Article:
Lebanese pound drops further, trading at LL8,450

Black market exchangers Thursday were selling the dollar for LL8,500 and buying it for around LL8,400

  
Lebanese pound banknotes are seen at a currency exchange shop in Beirut, Lebanon June 15, 2020. Image used for illustrative purpose.

Lebanese pound banknotes are seen at a currency exchange shop in Beirut, Lebanon June 15, 2020. Image used for illustrative purpose.

REUTERS/Mohamed Azakir

BEIRUT: The Lebanese pound registered significant losses against the dollar Thursday, trading at around LL8,450 on the black market as Lebanon is plunged into a political crisis that has no end in sight.

The pound was trading at LL8,050 Wednesday, marking it the first time in over a month the exchange rate against the dollar crossed that mark.

Black market exchangers Thursday were selling the dollar for LL8,500 and buying it for around LL8,400. The fast decline of the pound this week comes as the Cabinet formation process freezes, with no solutions in the pipeline.

The pound started its more noticeable decline at the beginning of this week, after a French envoy visiting Lebanon last week failed to achieve a breakthrough with Lebanese leaders on the matter.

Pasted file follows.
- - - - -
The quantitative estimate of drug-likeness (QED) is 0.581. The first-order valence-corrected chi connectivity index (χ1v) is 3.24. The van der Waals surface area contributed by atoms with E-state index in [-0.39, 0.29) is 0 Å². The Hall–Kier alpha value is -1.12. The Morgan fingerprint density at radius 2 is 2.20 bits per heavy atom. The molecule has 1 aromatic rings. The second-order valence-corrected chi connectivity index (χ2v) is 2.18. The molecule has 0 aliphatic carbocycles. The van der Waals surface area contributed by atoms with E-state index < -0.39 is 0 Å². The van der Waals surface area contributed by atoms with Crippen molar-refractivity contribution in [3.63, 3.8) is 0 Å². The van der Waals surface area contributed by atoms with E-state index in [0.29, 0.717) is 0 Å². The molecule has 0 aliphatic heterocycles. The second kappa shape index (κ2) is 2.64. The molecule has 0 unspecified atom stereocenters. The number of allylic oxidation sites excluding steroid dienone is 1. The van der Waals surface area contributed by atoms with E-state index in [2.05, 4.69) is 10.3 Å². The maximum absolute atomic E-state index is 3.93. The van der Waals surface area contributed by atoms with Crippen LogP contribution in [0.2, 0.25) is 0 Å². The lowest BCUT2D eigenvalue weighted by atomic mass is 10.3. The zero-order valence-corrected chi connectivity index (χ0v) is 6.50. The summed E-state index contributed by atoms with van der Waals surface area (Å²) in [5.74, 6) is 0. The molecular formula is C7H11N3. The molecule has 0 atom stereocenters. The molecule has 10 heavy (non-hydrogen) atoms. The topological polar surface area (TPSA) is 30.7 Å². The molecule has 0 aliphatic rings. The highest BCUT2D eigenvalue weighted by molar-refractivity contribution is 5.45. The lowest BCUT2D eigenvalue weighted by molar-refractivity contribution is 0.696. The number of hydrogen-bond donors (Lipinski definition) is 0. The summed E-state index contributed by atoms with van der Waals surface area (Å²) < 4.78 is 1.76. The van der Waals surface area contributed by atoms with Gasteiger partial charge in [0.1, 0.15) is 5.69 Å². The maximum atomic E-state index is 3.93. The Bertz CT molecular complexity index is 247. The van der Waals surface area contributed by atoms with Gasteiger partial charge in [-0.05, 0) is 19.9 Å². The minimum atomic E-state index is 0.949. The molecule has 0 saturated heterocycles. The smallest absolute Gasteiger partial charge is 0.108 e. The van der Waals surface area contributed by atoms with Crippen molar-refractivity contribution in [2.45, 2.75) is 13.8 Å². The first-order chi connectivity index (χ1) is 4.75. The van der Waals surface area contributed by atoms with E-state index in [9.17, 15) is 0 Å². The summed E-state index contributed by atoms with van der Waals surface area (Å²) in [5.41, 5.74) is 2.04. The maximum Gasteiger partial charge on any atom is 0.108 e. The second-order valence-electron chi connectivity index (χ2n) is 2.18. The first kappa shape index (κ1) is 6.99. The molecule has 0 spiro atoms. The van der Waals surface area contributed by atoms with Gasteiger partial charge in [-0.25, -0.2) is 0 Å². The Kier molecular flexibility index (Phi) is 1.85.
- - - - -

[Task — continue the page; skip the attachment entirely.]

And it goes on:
Since his designation on Oct. 22, Prime Minister-designate Saad Hariri has encountered major obstacles in his attempts to form a new Cabinet of nonpartisan specialists. That government is to be tasked with implementing a series of structural reforms outlined in the French initiative designed to lift Lebanon out of its worst economic and financial crunch since the 1975-90 Civil War.

The Cabinet formation crisis and consequent political vacuum has heightened fears of plunging Lebanon into a prolonged government standoff, with all the grave consequences this entails for the country’s struggling economy, saddled with a soaring public debt of over $90 billion.

The pound had risen against the dollar when Hariri was first appointed to form a government, trading at around LL7,150 on the black market.

However, hopes for a quick formation were dashed when rival political factions began disagreeing over their shares in the Cabinet.

Lebanon has remained without a fully functioning government since caretaker Prime Minister Hassan Diab submitted his Cabinet’s resignation on Aug. 10 in the aftermath of the port blast.

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